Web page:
a) Kannan’s critical condition was obvious to the flight attendants and hence the Airline is liable.
b) Kannan’s condition was not known to the Airlines when the ticket was issued and hence the Airline is not liable.
c) The Airline should be held liable for its negligence towards maintenance of the aircraft.
d) There is a direct nexus between Kannan’s death and the poor maintenance.


7. Kumar owns a bakery selling both branded and non-branded bakery products. A customer bought a pack of buns produced by Modern Bread factory. A bun in the pack contained a stone and while eating the bun, the stone hurt the customer’s tooth. He filed a suit against Kumar.

a) Kumar owed a duty of care to all his regular customers, and hence he is liable.
b) Kumar did not owe a duty of care on behalf of Modem Breads and hence he is not liable.
c) It is for the customer to take care of himself in whatever he is doing.
d) Kumar could not have verified the contents embedded in the bread without tampering with the seal, and hence he had exercised adequate care and the harm was not foreseeable.

8. Principle: Whoever is under a duty of care to another shall be liable for any injury to the latter directly resulting from the breach of the duty.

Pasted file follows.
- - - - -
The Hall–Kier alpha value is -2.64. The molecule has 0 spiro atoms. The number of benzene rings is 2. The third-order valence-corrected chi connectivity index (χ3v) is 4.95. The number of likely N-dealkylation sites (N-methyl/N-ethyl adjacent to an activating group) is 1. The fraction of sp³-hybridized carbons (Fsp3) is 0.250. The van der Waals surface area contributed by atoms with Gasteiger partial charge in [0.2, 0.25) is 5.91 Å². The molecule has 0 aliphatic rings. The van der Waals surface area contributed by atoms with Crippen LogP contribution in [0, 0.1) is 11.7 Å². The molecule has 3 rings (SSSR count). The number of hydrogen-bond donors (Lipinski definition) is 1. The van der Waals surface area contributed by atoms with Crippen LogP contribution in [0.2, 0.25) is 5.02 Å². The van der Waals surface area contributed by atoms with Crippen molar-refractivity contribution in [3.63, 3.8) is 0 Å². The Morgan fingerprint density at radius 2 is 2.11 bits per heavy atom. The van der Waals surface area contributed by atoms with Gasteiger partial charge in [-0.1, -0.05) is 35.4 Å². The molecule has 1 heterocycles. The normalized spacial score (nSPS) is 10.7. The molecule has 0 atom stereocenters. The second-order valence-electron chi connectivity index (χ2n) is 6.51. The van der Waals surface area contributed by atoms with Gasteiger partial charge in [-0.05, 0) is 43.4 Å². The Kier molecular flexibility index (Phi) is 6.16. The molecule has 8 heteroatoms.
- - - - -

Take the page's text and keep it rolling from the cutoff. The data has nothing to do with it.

Ganesh Stores, sent certain items in a horse carriage, to a customer’s house, that was by the side of the main road and near a school zone. The driver of the carriage was carrying the goods into the house, leaving the carriage unattended on the road. Some children in the nearby school threw stones at the horse. The horse ran in confusion and when it was about to run over an old woman, a traffic police, at great risk to his life, managed to seize the horse and stop the carriage. In the process, the policeman suffered serious personal injuries.

a) The Principal of the School is liable to compensate the policeman.
b) Ganesh Stores is liable to the policeman.
c) The Carriage driver is liable to compensate the policeman.
d) The policeman cannot claim any relief from any of the parties in this case.


9. Principle: If, as a result of carelessness, one injures another, he is legally liable to the injured victim for resulting damages, unless the victim’s own carelessness also contributes to causing the accident.

Abhi carelessly left an iron pole protruding across a public road. 200 meters from
that spot was a traffic signal indicating the speed limit to be at 30 kmph. Agni, riding a
motorcycle at 90 kmph, noticed the protrusion from a distance, but still could not avoid it,
collided with the pole and was injured. In an action by Agni against Abhi:

a) Agni will succeed because Abhi was careless.